The lawyer for convicted sex offender Graham James says the former junior hockey coach remains committed to addressing nine new charges more than a week after authorities issued a Canada-wide warrant for his arrest.

James, whose last known address was in Guadalajara, Mexico, has not surfaced since Winnipeg police filed sex charges based on allegations from three new complainants.

"Mr. James, as indicated before, has been and continues to be wanting to be co-operative with authorities — and will be," his lawyer Evan Roitenberg told The Canadian Press in an interview Friday.

Roitenberg says talks are underway "and, as far as I'm aware, matters are where they should be right now. I am having discussions with authorities that I need to have and that they need to be having with me."

The lawyer would not comment on James's whereabouts. Nor would he suggest a time frame for when his client would address the new charges.

"Do I have any sense [of the timing]? Yes. Am I about to discuss it further? No," said Roitenberg.

No comment on extradition

Since the warrant was issued Oct. 13, police, the Manitoba prosecution service and federal officials have refused to comment on any aspect of the James case, including the possibility of extraditing him from Mexico.

James pleaded guilty in 1997 to hundreds of sexual assaults on two teenaged hockey players under his influence, including former NHLer Sheldon Kennedy. He was sentenced to 3½ years in prison and was granted a controversial pardon in 2007.

Last year, former NHL star Theoren Fleury published a tell-all autobiography that alleged James also abused him, starting at age 14.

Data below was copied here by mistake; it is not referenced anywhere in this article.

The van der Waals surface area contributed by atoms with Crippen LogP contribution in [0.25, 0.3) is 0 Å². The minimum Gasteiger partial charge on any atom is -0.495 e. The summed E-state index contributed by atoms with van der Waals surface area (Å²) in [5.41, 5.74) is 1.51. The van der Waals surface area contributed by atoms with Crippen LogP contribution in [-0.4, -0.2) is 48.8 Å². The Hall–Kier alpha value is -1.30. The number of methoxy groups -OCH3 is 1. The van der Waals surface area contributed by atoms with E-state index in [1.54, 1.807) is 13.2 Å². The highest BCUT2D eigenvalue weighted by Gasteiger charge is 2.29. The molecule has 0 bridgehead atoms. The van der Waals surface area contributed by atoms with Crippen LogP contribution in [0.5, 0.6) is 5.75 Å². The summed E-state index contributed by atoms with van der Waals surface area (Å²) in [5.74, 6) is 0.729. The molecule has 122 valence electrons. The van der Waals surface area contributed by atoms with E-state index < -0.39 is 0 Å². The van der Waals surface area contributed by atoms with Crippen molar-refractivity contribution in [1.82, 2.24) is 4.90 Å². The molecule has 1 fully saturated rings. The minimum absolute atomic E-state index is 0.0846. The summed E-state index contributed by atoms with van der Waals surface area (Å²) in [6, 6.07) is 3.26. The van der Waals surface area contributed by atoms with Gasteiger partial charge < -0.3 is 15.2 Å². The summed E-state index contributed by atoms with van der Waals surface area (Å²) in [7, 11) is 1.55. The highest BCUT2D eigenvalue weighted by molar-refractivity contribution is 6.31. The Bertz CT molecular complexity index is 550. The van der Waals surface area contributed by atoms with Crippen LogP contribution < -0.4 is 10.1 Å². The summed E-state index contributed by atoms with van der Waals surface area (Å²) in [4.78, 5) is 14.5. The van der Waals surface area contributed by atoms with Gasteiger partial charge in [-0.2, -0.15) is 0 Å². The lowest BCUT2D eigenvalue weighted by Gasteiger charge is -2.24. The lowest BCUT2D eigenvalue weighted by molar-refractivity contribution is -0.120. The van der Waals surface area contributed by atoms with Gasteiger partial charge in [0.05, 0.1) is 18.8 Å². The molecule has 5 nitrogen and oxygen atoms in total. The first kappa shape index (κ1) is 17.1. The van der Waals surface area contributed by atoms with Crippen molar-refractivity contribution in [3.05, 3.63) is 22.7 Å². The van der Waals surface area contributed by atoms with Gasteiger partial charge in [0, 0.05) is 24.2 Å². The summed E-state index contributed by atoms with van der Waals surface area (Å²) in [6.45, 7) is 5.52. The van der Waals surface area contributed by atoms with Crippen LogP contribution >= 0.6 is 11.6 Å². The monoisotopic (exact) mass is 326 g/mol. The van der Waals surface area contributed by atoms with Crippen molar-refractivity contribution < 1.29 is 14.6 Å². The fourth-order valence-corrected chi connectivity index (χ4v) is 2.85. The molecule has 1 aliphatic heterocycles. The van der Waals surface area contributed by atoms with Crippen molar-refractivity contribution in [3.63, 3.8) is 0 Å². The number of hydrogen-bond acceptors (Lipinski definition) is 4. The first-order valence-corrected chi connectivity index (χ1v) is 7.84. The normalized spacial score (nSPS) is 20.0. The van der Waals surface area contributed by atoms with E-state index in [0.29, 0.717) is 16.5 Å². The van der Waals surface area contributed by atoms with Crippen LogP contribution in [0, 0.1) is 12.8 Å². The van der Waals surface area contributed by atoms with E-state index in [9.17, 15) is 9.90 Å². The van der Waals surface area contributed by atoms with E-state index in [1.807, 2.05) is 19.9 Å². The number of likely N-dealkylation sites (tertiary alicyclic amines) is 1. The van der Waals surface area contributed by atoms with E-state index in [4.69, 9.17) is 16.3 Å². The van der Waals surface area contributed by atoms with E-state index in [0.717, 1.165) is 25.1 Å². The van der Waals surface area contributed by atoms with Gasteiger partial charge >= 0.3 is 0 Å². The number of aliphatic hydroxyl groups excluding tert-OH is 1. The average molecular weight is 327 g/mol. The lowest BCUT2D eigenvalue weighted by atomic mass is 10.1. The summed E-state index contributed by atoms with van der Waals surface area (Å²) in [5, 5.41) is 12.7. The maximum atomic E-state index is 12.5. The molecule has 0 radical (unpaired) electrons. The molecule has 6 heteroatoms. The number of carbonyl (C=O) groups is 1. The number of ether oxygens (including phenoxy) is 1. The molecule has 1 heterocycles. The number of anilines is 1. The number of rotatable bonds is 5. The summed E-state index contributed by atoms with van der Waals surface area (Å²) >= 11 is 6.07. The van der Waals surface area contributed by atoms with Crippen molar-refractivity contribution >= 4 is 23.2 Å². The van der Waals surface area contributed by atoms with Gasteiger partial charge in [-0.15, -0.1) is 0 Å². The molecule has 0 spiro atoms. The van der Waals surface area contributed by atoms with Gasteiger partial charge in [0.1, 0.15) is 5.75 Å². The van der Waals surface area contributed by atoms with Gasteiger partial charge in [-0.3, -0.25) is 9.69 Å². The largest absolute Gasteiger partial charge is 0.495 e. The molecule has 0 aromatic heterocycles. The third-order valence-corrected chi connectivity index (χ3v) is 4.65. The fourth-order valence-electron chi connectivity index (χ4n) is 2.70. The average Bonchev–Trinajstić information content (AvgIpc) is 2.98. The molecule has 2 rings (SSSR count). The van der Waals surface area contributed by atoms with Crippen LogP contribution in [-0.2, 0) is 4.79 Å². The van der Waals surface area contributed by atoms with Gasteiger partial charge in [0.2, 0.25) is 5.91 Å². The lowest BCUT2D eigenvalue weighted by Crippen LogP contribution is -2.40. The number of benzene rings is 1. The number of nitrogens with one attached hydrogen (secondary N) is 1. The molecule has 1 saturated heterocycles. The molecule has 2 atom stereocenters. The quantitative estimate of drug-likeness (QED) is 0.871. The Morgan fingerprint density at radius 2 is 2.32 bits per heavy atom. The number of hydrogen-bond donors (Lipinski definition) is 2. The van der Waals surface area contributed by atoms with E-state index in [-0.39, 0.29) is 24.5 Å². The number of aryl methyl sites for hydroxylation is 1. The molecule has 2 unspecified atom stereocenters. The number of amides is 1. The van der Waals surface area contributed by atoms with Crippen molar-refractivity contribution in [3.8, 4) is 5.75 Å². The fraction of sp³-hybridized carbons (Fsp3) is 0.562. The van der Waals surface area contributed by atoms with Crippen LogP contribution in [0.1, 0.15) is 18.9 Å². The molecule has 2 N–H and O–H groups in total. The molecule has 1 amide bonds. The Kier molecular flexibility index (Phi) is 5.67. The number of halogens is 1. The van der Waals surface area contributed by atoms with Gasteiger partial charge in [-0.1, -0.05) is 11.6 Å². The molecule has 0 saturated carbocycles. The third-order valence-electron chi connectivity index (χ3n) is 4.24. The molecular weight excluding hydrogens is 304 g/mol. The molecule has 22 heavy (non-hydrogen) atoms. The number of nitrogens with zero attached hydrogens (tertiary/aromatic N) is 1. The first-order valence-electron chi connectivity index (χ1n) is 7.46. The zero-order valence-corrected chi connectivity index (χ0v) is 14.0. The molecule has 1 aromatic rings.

According to charges filed in Winnipeg last week, two other complainants have come forward with claims of abuse.

Legal experts say James is likely being advised to turn himself in, rather than force an extradition.

"Obviously, if you want to make a bail application, the fact that you have returned and waived your right to be extradited ... you have a better chance to get bail," said Karen Molle, a former Manitoba prosecutor who specializes in extradition cases as a criminal defence lawyer in Calgary.

"I would anticipate that Mr. James will be back in Canada very quickly and he'll turn himself in by appointment to the appropriate authorities."

If he doesn't, the International Assistance Group in the federal Department of Justice in Ottawa, acting on a request from Manitoba, could ask Mexico for extradition.

Other provisions of the Canada-Mexico extradition treaty could allow for a provisional arrest, even before the extradition process is finished, Molle said.

"If there was some belief that someone in Mexico was wanted in Canada and might go underground, so to speak, they could resort to that provision and have him picked up very quickly before all of the formal extradition papers have been completed."

Molle said she knows Roitenberg and would expect the Winnipeg lawyer to do what he can to produce his client.

"The reality is the Winnipeg Remand Centre is going to be a lot nicer than any facility where they might hold you [in Mexico]."